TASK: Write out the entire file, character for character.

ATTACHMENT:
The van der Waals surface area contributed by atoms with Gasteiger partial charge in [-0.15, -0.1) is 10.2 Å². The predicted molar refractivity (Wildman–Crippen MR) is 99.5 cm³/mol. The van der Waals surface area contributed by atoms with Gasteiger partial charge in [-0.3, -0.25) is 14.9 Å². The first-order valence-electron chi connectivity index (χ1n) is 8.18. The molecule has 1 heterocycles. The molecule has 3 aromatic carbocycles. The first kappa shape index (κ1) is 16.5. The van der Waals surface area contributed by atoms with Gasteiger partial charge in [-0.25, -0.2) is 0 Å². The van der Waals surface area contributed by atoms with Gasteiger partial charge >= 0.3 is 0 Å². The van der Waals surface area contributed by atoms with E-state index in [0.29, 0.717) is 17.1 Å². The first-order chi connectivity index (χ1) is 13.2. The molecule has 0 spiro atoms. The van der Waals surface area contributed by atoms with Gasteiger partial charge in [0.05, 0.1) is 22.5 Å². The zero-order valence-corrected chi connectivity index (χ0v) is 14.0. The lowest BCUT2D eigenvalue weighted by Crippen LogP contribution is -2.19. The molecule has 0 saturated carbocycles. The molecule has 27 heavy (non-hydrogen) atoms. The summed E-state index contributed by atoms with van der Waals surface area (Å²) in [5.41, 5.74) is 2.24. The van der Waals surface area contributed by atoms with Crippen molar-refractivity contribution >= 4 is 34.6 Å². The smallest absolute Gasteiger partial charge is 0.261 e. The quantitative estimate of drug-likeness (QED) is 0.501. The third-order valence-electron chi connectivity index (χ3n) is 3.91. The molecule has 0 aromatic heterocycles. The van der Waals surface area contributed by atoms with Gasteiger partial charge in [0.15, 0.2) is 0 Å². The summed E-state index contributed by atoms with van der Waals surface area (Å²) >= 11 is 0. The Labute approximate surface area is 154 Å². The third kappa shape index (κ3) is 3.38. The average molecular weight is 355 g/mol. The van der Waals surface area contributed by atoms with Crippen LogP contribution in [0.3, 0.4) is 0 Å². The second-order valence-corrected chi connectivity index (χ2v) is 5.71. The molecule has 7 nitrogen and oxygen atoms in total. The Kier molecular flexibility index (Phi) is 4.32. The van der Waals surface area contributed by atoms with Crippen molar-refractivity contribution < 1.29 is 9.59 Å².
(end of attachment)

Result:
The van der Waals surface area contributed by atoms with Gasteiger partial charge in [-0.15, -0.1) is 10.2 Å². The predicted molar refractivity (Wildman–Crippen MR) is 99.5 cm³/mol. The van der Waals surface area contributed by atoms with Gasteiger partial charge in [-0.3, -0.25) is 14.9 Å². The first-order valence-electron chi connectivity index (χ1n) is 8.18. The molecule has 1 heterocycles. The molecule has 3 aromatic carbocycles. The first kappa shape index (κ1) is 16.5. The van der Waals surface area contributed by atoms with Gasteiger partial charge in [-0.25, -0.2) is 0 Å². The van der Waals surface area contributed by atoms with Gasteiger partial charge >= 0.3 is 0 Å². The van der Waals surface area contributed by atoms with E-state index in [0.29, 0.717) is 17.1 Å². The first-order chi connectivity index (χ1) is 13.2. The molecule has 0 spiro atoms. The van der Waals surface area contributed by atoms with Gasteiger partial charge in [0.05, 0.1) is 22.5 Å². The zero-order valence-corrected chi connectivity index (χ0v) is 14.0. The lowest BCUT2D eigenvalue weighted by Crippen LogP contribution is -2.19. The molecule has 0 saturated carbocycles. The molecule has 27 heavy (non-hydrogen) atoms. The summed E-state index contributed by atoms with van der Waals surface area (Å²) in [5.41, 5.74) is 2.24. The van der Waals surface area contributed by atoms with Crippen molar-refractivity contribution >= 4 is 34.6 Å². The smallest absolute Gasteiger partial charge is 0.261 e. The quantitative estimate of drug-likeness (QED) is 0.501. The third-order valence-electron chi connectivity index (χ3n) is 3.91. The molecule has 0 aromatic heterocycles. The van der Waals surface area contributed by atoms with Gasteiger partial charge in [0.15, 0.2) is 0 Å². The summed E-state index contributed by atoms with van der Waals surface area (Å²) >= 11 is 0. The Labute approximate surface area is 154 Å². The third kappa shape index (κ3) is 3.38. The average molecular weight is 355 g/mol. The van der Waals surface area contributed by atoms with Crippen LogP contribution in [0.3, 0.4) is 0 Å². The second-order valence-corrected chi connectivity index (χ2v) is 5.71. The molecule has 7 nitrogen and oxygen atoms in total. The Kier molecular flexibility index (Phi) is 4.32. The van der Waals surface area contributed by atoms with Crippen molar-refractivity contribution < 1.29 is 9.59 Å².